“Literature notes true wild horses went extinct in North America between 10,000 to 12,000 years ago and were never domesticated,” the article said. “(Mustangs’ linage) traces back to domestic stock introduced by Spanish explorers in the 16th and 17th centuries. Thus, the moniker ‘wild’ doesn’t truly describe the horses on the landscape now.”
From the 19th Century onward, the mustangs’ numbers have been augmented by horses that escaped or were abandoned by the U.S. Army or private citizens, according to the Game and Fish, and the horses continue to compete with native species for food, water sources and habitat.
However, the American Wild Horse Campaign, a mustang advocacy group, claims the mustangs are essentially the same species as the original North American horses, and have been loose on the range long enough to be considered truly wild, according to the group’s website. A request for more comment from the group wasn’t answered.
How To Manage Mustangs?
Prior to 1971, horses had no legal protection or agency management, and were sometimes killed at random. The Federal Wild Horse and Burro Act, passed by Congress that year, gave those animals protected status, and put them under the jurisdiction of the Department of the Interior, with the BLM named as the agency directly in charge.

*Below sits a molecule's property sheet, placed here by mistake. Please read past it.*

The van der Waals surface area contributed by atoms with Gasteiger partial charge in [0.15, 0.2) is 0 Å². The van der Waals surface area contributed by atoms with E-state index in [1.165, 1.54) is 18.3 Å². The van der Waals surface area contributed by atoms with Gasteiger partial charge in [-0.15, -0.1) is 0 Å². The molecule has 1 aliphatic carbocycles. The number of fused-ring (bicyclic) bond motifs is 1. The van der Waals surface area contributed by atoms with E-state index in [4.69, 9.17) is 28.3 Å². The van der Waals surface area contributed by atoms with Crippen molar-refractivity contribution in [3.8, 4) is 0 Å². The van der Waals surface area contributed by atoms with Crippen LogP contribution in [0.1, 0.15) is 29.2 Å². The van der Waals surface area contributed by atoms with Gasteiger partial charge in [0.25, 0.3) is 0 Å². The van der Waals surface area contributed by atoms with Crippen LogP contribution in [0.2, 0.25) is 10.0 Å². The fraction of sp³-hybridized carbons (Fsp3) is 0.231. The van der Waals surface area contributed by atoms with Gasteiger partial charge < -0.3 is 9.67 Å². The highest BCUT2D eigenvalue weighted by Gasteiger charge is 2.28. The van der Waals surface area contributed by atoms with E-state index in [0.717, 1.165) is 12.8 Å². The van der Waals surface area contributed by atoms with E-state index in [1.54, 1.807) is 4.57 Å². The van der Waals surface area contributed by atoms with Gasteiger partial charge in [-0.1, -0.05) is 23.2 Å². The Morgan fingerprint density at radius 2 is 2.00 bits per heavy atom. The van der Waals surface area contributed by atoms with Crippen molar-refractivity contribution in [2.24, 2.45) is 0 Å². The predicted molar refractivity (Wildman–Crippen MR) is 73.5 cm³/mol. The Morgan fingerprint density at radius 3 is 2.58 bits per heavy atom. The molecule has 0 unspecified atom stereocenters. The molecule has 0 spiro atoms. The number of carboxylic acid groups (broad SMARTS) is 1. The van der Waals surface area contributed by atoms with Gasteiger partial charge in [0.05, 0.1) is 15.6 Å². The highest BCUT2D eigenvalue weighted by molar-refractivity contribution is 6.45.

From the BLM’s perspective, the mustangs frequently become overpopulated, Azure Hall, a public affairs specialist stationed in the agency’s Wyoming state headquarters, said on Tuesday in an email to Cowboy State daily.
And overabundance of mustangs can damage the habitat, threaten other species, such as mule deer, and even hurt the mustangs themselves if resources become too scarce, Hall said. Occasional roundups are the BLM’s preferred method of culling the horses’ numbers on the range.
Low-flying helicopters are the primary means of rousting the mustangs from cover and driving them toward capture points, according to a video the American Wild Horse Campaign posted on its website. The campaign considers that inhumane, because horses panicked by the choppers will sometimes injure themselves, and foals can become separated from their mothers in the confusion.
The campaign said in the video that the group favors birth control as the most humane and effective way to keep the mustangs’ numbers in check. Mares can be shot with darts that inject them with contraceptives.
Romantic Ideals vs. Pragmatism?
The BLM’s mustang management approach also skews too heavily in favor of cattle grazing on the agency’s land, the wild horse campaign said in its video.
Coursey disagreed, saying that cattle grazing permits on BLM property take into account the carrying capacity of the land and needs of mule deer and other wildlife, while horses too frequently are left to run and reproduce unfettered.
Management policies are hampered at the federal level by people outside of the rural West who have overly-romantic ideas about mustangs, he said.
“Folks that don’t live here day-to-day are thinking this is some sort of free spirit icon that can roam the land with great beauty,” he said. “This isn’t a Disney cartoon; we live this day in and day out.”